Jim Wuthrich, head of content distribution for WarnerMedia, agrees that choice is the No. 1 factor. “Think of it as a layer cake rather than replacement — each new service is additive to the options of viewing,” he says. “Some services may get squeezed, but they don’t go away. Subscriptions are here to stay and will continue to fuel more of the content industry. But we will also see increased uptake of hybrid services such as HBO Max that combines a lower subscription fee with advertising. Purely ‘free’ services (AVOD/FAST) will continue to attract audiences as viewers migrate from traditional pay-TV bundles. EST and TVOD provide an a-la-carte option and serve the purpose of collecting and sampling. Together, along with the physical disc, terrestrial TV, cable and satellite, the video options lead to more viewing — and a tastier cake.”

And what does Warren Lieberfarb, the man most responsible for the digital revolution through his push for DVD 25 years ago, have to say about all this?

Consolidation among streamers is pretty much assured, he says, given the high cost of producing original content and maintaining a steady flow of current expensive, quality product. “Attracting new subscribers and retaining existing subscribers — minimizing churn — requires high-quality, audience-satisfying new productions,” he says. “This is akin to an ‘arms race’ for audience attraction and retention.”

As for AVOD, he’s not so sure. “Consumers have shown a willingness to pay for commercial-free content for over 50 years through commercial-free cable, VHS, DVD, Blu-ray Disc and streaming,” he says. “Commercial-free movies and TV shows are a highly engaging entertainment experience, and one I believe consumers will continue to be willing to pay for.”

25 Years of Digital Entertainment — Part One: The Disc That Changed the World

Twenty-five years ago this month, the spark was lit for what has grown into a $32 billion-per-year business. The March 1997 U.S. debut of DVD was not only the most successful consumer electronics product launch in history. It was also the start of the digital revolution in home entertainment.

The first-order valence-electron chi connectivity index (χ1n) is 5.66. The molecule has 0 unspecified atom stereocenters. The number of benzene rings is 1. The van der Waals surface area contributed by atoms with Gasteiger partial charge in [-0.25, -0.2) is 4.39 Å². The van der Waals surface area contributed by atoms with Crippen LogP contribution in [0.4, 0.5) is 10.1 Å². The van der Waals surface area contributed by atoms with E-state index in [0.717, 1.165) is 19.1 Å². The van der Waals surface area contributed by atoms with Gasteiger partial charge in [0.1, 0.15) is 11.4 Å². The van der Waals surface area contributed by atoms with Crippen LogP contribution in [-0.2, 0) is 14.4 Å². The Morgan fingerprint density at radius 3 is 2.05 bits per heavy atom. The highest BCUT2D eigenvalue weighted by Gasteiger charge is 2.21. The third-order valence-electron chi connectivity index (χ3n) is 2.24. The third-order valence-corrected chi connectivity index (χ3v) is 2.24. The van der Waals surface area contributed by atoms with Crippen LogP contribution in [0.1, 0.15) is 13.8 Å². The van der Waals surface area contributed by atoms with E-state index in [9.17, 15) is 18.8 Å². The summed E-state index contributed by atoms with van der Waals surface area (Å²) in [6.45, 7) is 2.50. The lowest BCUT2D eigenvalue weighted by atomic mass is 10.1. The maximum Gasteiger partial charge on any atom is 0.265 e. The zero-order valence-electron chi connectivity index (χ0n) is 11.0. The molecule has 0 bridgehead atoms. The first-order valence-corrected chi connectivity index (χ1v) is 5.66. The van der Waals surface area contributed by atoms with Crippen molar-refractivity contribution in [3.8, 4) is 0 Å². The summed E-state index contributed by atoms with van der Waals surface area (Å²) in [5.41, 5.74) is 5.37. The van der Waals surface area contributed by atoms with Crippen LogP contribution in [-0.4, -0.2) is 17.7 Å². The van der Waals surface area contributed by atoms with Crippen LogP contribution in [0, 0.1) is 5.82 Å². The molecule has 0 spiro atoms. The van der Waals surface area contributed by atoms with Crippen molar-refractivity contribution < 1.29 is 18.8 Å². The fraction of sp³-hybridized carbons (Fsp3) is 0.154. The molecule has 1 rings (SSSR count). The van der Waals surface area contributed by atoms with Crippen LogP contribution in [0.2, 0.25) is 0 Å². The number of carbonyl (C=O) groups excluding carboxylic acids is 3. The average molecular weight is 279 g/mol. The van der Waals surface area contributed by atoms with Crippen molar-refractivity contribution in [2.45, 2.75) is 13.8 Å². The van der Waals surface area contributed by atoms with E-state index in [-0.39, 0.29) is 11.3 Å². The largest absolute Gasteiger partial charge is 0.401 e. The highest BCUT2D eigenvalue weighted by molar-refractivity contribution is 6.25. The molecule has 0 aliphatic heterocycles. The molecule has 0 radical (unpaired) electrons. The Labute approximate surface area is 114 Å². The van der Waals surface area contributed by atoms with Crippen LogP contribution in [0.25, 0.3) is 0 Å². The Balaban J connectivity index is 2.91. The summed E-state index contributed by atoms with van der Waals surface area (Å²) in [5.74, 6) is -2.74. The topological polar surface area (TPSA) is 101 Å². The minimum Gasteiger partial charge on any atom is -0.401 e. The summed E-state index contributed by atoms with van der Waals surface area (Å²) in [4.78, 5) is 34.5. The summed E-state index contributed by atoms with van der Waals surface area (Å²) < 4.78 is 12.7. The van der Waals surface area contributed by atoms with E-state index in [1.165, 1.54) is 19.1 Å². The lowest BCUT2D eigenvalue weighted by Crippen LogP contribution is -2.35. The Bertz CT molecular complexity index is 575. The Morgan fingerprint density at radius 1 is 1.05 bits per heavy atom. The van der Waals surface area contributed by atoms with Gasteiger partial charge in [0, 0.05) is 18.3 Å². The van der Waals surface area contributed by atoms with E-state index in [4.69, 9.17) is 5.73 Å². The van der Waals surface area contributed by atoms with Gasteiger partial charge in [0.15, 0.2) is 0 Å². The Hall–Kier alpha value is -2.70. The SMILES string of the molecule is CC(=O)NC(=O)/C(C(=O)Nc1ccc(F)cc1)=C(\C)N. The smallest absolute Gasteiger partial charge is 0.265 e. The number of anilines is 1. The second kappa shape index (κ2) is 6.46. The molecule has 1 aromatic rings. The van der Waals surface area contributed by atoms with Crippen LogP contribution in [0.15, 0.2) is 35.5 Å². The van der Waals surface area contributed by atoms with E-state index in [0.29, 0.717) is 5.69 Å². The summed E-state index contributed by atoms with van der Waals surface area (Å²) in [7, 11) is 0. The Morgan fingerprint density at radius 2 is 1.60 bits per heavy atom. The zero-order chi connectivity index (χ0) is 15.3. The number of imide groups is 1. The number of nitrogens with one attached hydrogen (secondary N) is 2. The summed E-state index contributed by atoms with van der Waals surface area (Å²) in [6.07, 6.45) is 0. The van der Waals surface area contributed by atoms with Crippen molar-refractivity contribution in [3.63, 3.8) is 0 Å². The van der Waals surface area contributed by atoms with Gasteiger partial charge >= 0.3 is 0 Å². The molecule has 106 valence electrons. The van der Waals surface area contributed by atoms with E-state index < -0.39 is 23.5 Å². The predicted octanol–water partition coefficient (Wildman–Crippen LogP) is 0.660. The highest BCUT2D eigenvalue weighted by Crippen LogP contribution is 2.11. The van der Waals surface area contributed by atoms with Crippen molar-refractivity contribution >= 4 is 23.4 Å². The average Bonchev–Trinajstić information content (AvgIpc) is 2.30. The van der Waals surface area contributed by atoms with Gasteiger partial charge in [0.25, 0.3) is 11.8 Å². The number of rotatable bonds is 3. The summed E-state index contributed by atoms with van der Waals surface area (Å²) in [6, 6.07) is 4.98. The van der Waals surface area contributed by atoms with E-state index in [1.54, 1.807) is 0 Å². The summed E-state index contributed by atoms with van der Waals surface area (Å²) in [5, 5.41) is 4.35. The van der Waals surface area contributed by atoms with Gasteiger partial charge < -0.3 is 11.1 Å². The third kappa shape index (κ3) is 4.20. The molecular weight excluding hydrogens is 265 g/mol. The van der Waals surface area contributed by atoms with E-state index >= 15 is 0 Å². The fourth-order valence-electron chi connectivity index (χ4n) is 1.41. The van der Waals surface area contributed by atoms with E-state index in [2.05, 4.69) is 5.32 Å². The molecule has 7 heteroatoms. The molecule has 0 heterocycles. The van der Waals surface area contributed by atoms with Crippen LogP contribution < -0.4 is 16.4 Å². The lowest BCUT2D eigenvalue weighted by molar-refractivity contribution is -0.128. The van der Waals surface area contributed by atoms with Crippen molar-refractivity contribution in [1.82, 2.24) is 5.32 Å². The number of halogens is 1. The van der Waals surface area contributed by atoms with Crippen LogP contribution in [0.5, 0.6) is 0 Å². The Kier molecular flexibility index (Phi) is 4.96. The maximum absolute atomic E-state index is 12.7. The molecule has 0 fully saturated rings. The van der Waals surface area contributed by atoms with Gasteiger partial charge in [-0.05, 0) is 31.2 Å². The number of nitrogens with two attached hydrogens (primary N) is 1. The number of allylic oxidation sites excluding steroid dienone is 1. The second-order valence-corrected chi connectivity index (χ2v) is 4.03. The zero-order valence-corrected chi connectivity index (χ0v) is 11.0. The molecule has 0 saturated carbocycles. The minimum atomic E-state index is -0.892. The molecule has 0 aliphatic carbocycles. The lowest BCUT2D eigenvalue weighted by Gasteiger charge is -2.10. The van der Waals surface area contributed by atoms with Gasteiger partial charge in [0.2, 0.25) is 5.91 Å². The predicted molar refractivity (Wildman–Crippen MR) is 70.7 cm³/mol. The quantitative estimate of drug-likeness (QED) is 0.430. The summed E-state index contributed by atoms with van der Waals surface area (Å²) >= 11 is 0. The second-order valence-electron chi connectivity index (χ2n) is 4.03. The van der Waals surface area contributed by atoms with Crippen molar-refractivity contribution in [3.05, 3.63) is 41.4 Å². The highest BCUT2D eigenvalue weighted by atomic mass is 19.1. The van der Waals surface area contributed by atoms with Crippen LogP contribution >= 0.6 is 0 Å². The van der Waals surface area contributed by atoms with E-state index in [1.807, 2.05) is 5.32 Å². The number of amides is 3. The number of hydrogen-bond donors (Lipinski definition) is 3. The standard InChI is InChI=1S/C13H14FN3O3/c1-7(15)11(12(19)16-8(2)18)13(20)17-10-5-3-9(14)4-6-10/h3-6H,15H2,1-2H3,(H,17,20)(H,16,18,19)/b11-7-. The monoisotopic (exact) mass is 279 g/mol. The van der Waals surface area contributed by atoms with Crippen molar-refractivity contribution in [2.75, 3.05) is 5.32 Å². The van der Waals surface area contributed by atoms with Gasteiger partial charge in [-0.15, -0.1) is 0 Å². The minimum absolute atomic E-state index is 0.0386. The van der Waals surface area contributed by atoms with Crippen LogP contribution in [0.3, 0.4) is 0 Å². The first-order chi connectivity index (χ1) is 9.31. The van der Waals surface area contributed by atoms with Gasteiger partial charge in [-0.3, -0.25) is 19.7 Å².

Without DVD, there would be no Blu-ray Disc or 4K Ultra HD Blu-ray, still the format of choice of movie purists and collectors. Without DVD, there would be no digital distribution or streaming. That’s right — there would be no Netflix, no Disney+, no HBO Max, no Hulu, no Peacock, and no Paramount+.

DVD’s compact size and high capacity also made it feasible to put entire TV series in one neat little package, which led to “binge-watching,” rooted in the TV-on-DVD explosion of the early 2000s and now part of popular jargon, and a regular habit, thanks to Netflix.

As a Microsoft tribute ad to Warren Lieberfarb, the Warner Home Video president hailed as the father of DVD, noted, the shiny little digital disc “helped usher in a new era of technology that changed the world.”

Media Play News is celebrating 25 years of digital entertainment with a two-part special report. This month, we will chronicle the development, launch and rise of DVD and its two successor disc formats, Blu-ray Disc and 4K Ultra HD Blu-ray. Next month, we will trace the history of digital distribution, including electronic sellthrough, digital rental and streaming.


The origin of the DVD can be traced back to 1986 when Warner Home Video, under the direction of president Warren Lieberfarb, first advocated for the development of a format to put movies on a five-inch optical disc, similar to the CD that had taken the music industry by storm just a few years earlier.